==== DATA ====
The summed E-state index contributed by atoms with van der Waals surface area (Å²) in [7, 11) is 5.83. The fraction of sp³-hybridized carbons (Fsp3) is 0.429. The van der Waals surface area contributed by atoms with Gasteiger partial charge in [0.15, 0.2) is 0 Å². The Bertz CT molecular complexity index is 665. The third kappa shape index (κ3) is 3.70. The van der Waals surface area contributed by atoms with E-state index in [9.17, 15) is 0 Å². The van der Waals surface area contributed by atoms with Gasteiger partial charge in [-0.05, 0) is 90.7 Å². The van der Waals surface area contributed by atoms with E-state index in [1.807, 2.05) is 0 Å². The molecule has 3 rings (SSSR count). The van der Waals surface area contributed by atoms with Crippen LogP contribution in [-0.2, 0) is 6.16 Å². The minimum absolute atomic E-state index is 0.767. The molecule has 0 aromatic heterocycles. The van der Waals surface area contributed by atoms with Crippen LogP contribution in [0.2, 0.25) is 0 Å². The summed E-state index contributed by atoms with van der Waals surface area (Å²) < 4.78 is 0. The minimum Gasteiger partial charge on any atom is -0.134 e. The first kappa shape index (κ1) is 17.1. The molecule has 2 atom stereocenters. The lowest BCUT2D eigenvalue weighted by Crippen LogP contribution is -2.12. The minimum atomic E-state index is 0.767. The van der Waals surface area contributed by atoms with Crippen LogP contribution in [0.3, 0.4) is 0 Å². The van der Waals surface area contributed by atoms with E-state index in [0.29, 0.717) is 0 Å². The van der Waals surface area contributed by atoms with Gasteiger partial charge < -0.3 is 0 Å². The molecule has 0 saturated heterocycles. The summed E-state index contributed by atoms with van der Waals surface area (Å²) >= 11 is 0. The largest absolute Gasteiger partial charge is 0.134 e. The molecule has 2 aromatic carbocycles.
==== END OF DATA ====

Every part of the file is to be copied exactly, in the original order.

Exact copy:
The summed E-state index contributed by atoms with van der Waals surface area (Å²) in [7, 11) is 5.83. The fraction of sp³-hybridized carbons (Fsp3) is 0.429. The van der Waals surface area contributed by atoms with Gasteiger partial charge in [0.15, 0.2) is 0 Å². The Bertz CT molecular complexity index is 665. The third kappa shape index (κ3) is 3.70. The van der Waals surface area contributed by atoms with E-state index in [9.17, 15) is 0 Å². The van der Waals surface area contributed by atoms with Gasteiger partial charge in [-0.05, 0) is 90.7 Å². The van der Waals surface area contributed by atoms with E-state index in [1.807, 2.05) is 0 Å². The molecule has 3 rings (SSSR count). The van der Waals surface area contributed by atoms with Crippen LogP contribution in [-0.2, 0) is 6.16 Å². The minimum absolute atomic E-state index is 0.767. The molecule has 0 aromatic heterocycles. The van der Waals surface area contributed by atoms with Crippen LogP contribution in [0.2, 0.25) is 0 Å². The summed E-state index contributed by atoms with van der Waals surface area (Å²) < 4.78 is 0. The minimum Gasteiger partial charge on any atom is -0.134 e. The first kappa shape index (κ1) is 17.1. The molecule has 2 atom stereocenters. The lowest BCUT2D eigenvalue weighted by Crippen LogP contribution is -2.12. The minimum atomic E-state index is 0.767. The van der Waals surface area contributed by atoms with Crippen LogP contribution in [0.3, 0.4) is 0 Å². The van der Waals surface area contributed by atoms with E-state index in [0.29, 0.717) is 0 Å². The van der Waals surface area contributed by atoms with Gasteiger partial charge < -0.3 is 0 Å². The molecule has 0 saturated heterocycles. The summed E-state index contributed by atoms with van der Waals surface area (Å²) >= 11 is 0. The largest absolute Gasteiger partial charge is 0.134 e. The molecule has 2 aromatic carbocycles.